I sit in my closet. Don’t laugh.  It’s where I sit every morning, legs outstretched in front of me, heels on the bottom drawer of my dresser and my back against the wall.

My closet is where I think.

This morning, I was thinking about the what transpired over the course of this past week.  Processing. Where did I go wrong; where was I wronged? How can I move forward, how should I move forward?  Is there anything I need to resolve? What is mine; what is not?

If you aren’t in the know, this last week blew up into what was a very public coming out of information related to a coach I had hired; a coach I trusted, one who, in some ways trusted me.  Trust was broken.  I didn’t like the way I was being treated, I found information I never thought I would.  I asked a question and up rose hurt hidden in the hearts of others.  The tribes raged and feelings whipped about in a fury that bruised everyone involved.

Five days later the storm has subsided and we are left to clear the wreakage.  To sort through the rubble to find our own pieces – to pick them up, learn what we might and carry on.

It’s tempting, when hurt happens to, “grab some chocolate chip cookies, a puppy and hide out in our forts away from the world.” I laughed when I read this comment made by a friend, because indeed, I did spend time in my closet with my blankie on my head and if I’d had cookies and a dog I would have taken them with me.

Life is a big sloppy mess.  Mistakes are a part of life, whether someone slights you or you slight someone else doesn’t matter – we are all human, we all screw up. Out of our errors and the those thrust upon us,  we are faced with a choice. Allow and accept reality as it is today, or fight against it.  Life is as Glennon of Momastery says, “brutiful.” It’s as brutal as it is beautiful; as beautiful as it is brutal.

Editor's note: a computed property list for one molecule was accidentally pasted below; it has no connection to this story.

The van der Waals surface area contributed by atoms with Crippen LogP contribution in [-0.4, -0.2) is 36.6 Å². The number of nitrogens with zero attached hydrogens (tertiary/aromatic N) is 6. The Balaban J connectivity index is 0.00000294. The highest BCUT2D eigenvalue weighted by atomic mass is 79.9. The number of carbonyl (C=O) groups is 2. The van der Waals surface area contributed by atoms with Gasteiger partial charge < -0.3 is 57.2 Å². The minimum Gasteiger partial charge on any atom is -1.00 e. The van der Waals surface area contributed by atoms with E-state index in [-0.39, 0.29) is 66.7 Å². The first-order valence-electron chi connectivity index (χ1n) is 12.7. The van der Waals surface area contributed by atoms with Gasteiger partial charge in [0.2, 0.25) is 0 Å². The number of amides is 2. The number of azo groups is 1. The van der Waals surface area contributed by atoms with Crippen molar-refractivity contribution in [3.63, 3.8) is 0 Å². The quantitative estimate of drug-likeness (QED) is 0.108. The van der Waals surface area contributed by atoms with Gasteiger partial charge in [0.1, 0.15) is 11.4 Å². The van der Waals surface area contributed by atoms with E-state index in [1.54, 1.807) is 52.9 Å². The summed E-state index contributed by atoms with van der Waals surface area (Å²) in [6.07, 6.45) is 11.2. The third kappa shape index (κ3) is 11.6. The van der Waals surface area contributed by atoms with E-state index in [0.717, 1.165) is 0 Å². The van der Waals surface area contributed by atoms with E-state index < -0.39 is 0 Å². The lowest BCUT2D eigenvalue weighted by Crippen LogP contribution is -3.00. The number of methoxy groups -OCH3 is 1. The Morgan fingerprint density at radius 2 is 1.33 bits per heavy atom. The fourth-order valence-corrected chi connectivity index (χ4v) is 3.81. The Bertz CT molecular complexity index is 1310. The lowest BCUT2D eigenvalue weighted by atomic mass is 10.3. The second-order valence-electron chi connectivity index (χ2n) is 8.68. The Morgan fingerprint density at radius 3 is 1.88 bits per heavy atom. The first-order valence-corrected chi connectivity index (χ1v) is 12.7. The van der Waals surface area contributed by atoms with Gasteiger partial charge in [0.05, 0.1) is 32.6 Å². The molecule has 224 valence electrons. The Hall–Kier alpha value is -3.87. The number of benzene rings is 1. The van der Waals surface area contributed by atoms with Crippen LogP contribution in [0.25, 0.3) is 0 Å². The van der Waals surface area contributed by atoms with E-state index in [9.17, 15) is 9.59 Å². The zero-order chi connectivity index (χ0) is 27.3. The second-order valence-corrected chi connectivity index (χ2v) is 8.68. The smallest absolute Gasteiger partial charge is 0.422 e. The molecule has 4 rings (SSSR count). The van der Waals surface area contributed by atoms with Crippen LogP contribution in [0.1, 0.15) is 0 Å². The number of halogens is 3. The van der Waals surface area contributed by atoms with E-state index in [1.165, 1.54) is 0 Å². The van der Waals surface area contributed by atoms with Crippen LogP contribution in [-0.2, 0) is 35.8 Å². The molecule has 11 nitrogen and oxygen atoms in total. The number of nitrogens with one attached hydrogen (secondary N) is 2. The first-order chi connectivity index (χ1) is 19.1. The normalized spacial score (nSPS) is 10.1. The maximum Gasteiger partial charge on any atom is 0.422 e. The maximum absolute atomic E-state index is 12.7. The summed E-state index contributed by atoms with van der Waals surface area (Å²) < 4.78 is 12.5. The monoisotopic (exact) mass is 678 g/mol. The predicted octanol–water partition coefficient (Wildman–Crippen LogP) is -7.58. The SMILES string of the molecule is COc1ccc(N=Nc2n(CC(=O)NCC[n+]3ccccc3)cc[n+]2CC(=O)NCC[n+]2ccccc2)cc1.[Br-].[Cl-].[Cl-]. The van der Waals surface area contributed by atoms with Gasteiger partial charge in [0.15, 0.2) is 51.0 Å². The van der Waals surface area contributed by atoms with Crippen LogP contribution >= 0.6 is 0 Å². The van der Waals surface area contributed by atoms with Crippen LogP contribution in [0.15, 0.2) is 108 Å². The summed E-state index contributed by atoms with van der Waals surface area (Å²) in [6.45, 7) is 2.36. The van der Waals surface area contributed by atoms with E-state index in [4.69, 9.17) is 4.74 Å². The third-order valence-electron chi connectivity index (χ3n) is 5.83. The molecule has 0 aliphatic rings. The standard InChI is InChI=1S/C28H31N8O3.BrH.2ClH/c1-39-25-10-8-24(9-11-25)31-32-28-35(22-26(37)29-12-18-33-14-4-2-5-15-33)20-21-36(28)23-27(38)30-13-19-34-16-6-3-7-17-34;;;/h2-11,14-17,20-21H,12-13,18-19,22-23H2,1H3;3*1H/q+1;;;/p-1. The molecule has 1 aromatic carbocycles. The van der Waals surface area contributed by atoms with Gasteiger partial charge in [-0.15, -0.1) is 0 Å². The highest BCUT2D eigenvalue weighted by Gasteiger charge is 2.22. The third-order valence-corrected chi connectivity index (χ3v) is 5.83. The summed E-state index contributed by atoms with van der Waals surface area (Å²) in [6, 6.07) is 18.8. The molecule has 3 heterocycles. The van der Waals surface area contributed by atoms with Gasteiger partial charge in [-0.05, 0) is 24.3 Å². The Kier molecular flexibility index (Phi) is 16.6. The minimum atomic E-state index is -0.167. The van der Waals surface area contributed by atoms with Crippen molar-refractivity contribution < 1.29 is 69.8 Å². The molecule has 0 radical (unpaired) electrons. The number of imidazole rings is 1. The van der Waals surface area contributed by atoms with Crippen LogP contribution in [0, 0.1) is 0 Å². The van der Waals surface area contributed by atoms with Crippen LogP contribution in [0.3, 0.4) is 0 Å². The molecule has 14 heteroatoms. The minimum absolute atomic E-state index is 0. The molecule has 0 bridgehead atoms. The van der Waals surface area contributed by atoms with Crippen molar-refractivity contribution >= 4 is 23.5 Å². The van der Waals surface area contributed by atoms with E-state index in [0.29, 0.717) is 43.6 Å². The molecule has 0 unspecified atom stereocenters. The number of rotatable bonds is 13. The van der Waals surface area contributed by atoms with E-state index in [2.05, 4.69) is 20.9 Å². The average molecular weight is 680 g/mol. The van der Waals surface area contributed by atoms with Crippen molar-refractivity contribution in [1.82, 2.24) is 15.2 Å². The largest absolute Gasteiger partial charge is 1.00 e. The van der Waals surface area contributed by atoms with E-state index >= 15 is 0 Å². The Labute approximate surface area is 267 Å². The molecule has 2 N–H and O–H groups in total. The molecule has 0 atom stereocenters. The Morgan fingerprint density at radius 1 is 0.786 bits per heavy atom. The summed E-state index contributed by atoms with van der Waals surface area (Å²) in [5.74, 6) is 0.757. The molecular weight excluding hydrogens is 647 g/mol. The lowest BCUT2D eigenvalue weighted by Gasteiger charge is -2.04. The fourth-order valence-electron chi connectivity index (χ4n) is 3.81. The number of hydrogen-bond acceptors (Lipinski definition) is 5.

Anticipating the struggle is what makes the brutality beautiful.

It’s by acknowledging the pain of learning; knowing it’s a normal part of every journey, it’s by realizing we hurt others and we will be hurt that we can grow and become wise. Holding on to the reality of imperfection helps us to crawl out of our closet and take the blanket off our heads.  Accepting we will never reach perfection on this plane of existence eliminates the need to live in regret.

Humanity is imperfection.  

So, we sort through the aftermath, recognize our parts, clean them up as best we can and move forward.  We move forward having learned that when you’re riding your bike, turning the wheel so sharply or riding so close to the curb causes a crash.  We anticipate the fact that we will indeed crash again and that sometimes, we’re taken down and sometimes we take someone down with us.

As for me, it’s time to get out of my closet and back on the horse.  I’ve processed what happened, determined my part; left hers to her. Sitting here any longer nursing reality means wasting the chance to turn scars into gifts that can serve.

All My Love,

Daun